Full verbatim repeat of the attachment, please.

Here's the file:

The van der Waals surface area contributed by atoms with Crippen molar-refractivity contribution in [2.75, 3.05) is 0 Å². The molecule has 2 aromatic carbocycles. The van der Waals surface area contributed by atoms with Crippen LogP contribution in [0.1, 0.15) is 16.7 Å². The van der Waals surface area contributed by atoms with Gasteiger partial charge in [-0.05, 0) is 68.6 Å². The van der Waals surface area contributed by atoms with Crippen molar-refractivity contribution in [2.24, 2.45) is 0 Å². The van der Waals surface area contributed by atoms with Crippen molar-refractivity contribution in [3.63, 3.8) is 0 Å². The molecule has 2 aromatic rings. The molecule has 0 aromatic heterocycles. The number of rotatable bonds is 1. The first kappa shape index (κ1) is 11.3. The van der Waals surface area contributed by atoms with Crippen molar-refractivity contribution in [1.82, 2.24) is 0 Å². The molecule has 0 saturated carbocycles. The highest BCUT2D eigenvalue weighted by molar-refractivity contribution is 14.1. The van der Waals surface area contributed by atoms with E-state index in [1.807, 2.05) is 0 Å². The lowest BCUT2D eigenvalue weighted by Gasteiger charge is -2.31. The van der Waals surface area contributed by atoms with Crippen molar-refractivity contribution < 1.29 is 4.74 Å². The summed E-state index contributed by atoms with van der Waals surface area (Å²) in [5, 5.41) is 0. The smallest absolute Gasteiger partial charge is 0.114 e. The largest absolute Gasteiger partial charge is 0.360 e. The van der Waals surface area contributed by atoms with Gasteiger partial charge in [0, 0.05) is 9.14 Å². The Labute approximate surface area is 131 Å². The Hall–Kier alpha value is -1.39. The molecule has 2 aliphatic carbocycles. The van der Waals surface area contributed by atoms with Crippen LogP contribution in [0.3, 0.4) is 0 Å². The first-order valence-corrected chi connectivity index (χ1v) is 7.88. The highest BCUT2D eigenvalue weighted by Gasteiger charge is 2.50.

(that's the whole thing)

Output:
The van der Waals surface area contributed by atoms with Crippen molar-refractivity contribution in [2.75, 3.05) is 0 Å². The molecule has 2 aromatic carbocycles. The van der Waals surface area contributed by atoms with Crippen LogP contribution in [0.1, 0.15) is 16.7 Å². The van der Waals surface area contributed by atoms with Gasteiger partial charge in [-0.05, 0) is 68.6 Å². The van der Waals surface area contributed by atoms with Crippen molar-refractivity contribution in [2.24, 2.45) is 0 Å². The van der Waals surface area contributed by atoms with Crippen molar-refractivity contribution in [3.63, 3.8) is 0 Å². The molecule has 2 aromatic rings. The molecule has 0 aromatic heterocycles. The number of rotatable bonds is 1. The first kappa shape index (κ1) is 11.3. The van der Waals surface area contributed by atoms with Crippen molar-refractivity contribution in [1.82, 2.24) is 0 Å². The molecule has 0 saturated carbocycles. The highest BCUT2D eigenvalue weighted by molar-refractivity contribution is 14.1. The van der Waals surface area contributed by atoms with E-state index in [1.807, 2.05) is 0 Å². The lowest BCUT2D eigenvalue weighted by Gasteiger charge is -2.31. The van der Waals surface area contributed by atoms with Crippen molar-refractivity contribution < 1.29 is 4.74 Å². The summed E-state index contributed by atoms with van der Waals surface area (Å²) in [5, 5.41) is 0. The smallest absolute Gasteiger partial charge is 0.114 e. The largest absolute Gasteiger partial charge is 0.360 e. The van der Waals surface area contributed by atoms with Gasteiger partial charge in [0, 0.05) is 9.14 Å². The Labute approximate surface area is 131 Å². The Hall–Kier alpha value is -1.39. The molecule has 2 aliphatic carbocycles. The van der Waals surface area contributed by atoms with Crippen LogP contribution in [0.3, 0.4) is 0 Å². The first-order valence-corrected chi connectivity index (χ1v) is 7.88. The highest BCUT2D eigenvalue weighted by Gasteiger charge is 2.50.